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Buildings(v1.0)

Historic Building Details


HB Ref No:
HB12/09/072


Extent of Listing:
House


Date of Construction:
1820 - 1839


Address :
House Clontelaghan TD Kinawley County Fermanagh


Townland:
Clontelaghan






Survey 2:
B+

Date of Listing:
04/12/2009 00:00:00

Date of De-listing:

Current Use:
House

Former Use
House

Conservation Area:
No

Industrial Archaeology:
No

Vernacular:
No

Thatched:
No

Monument:
No

Derelict:
No




OS Map No:
244/15SW

IG Ref:
H2208 2903





Owner Category


Private

Exterior Description And Setting


Single-storey, direct entry, cruck roofed 'thatch under tin' vernacular house of pre-1830 construction. The building is set in a rural location at the end of a long lane to the south of Corrameen Road, roughly 14.5km south of Enniskillen. The front façade faces north north-west, but for ease of description this is referred to as north. The orientations of all other facades are similarly ‘corrected’. The house posseses the classic Vernacular layout, being linear and one room deepo the east of the central kitchen is the ‘parlour’ while to the west is the bedroom. Directly over the bedroom is a sleeping loft; the dwelling is therefore, part single-storey part one and a half-storey. Attached to the east gable is a later single-storey shed. Wall heads to the front and rear walls were crudely raised in concrete block to compensate for the removal of thatch material from the eaves. To the right of centre of the front south façade is the front door; this is flat-headed and has a timber sheeted timber door. To the left side there is a small window opening while to the right side there are two similar openings; all are flat-headed. Replacement frames are crudely constructed in timber and are fixed single lights. One visible linel is formed of crudely dressed timber. Two windows have concrete cills. To the right of centre of the north façade there is a further door opening; opening and door are as before. There are no other openings to this face. Attached to the east gable is a small flat roofed block built shed. The corrugated metal roof is laid at a very shallow angle. There is a door opening to the south façade; the door is missing. To the centre of the west gable, at first floor level there is a small window opening; the timber sash frame is 1/1. Corners are formed with squared stone but the main wall surfaces are constructed of random rubble fieldstone; much of the latter stone is rounded suggesting that it was subject to some erosion, perhaps in a stream or river. Walls are finished with lime render, much of this is now missing. The roof is pitched and covered with corrugated iron. To the right of centre, set on the ridge line, there is a single rendered chimneystack. A timber fascia has been added to the eaves; rainwater goods are mainly missing, surviving portions are galvanized metal. There are various small sheds and an open-sided corrugated-iron clad hay shed.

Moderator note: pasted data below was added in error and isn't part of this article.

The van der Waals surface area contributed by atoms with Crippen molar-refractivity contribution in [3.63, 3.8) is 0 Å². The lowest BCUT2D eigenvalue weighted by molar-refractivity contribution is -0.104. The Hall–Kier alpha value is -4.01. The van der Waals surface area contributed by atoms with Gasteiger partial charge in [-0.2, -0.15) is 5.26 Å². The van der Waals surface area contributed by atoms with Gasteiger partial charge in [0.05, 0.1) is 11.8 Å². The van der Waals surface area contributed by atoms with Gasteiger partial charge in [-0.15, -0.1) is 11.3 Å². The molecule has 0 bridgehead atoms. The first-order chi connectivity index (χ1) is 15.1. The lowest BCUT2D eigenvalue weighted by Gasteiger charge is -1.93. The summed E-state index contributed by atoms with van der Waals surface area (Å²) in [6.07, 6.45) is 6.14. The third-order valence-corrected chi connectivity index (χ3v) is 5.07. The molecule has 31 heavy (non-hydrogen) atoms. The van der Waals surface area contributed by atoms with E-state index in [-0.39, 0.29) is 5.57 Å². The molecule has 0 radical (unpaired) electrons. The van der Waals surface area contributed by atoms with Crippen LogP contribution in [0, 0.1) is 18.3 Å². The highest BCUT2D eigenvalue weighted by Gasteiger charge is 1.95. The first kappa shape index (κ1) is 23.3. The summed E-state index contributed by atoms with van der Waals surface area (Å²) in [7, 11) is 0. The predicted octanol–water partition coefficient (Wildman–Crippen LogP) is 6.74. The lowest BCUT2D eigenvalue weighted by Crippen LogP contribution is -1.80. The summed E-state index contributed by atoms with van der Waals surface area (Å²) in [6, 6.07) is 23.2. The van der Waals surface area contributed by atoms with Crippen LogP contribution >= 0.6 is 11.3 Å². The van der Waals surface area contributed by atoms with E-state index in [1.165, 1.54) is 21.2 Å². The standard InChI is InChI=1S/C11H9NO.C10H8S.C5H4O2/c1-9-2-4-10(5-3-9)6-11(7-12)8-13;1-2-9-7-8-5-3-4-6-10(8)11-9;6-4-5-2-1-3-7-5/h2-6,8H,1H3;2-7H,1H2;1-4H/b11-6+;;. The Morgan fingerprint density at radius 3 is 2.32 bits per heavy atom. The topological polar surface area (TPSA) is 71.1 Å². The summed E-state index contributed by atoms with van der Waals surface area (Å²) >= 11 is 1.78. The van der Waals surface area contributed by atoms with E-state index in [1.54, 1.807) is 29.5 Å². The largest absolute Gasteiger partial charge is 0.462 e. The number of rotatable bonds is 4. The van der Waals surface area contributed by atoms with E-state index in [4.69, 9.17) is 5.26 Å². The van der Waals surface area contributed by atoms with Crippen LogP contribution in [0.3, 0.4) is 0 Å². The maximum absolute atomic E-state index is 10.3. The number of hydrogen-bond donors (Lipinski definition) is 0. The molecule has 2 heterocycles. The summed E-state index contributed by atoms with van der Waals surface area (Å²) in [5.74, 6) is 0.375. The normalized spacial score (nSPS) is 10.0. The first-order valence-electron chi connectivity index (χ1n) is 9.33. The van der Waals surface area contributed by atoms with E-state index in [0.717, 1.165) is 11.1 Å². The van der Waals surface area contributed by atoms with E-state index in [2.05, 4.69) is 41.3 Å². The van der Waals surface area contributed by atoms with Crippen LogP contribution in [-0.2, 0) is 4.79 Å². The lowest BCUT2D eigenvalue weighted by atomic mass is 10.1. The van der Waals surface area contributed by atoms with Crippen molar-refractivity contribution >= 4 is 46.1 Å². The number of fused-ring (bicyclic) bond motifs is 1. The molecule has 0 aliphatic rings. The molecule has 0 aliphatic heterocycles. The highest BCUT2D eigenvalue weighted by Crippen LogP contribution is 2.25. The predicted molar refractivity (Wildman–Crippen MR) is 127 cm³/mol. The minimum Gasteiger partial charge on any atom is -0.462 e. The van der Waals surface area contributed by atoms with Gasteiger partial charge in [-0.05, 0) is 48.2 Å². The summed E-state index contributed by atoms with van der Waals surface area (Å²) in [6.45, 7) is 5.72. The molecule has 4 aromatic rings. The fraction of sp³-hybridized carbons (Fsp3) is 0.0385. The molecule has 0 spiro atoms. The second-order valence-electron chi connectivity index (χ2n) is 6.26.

Architects


Not Known

Historical Information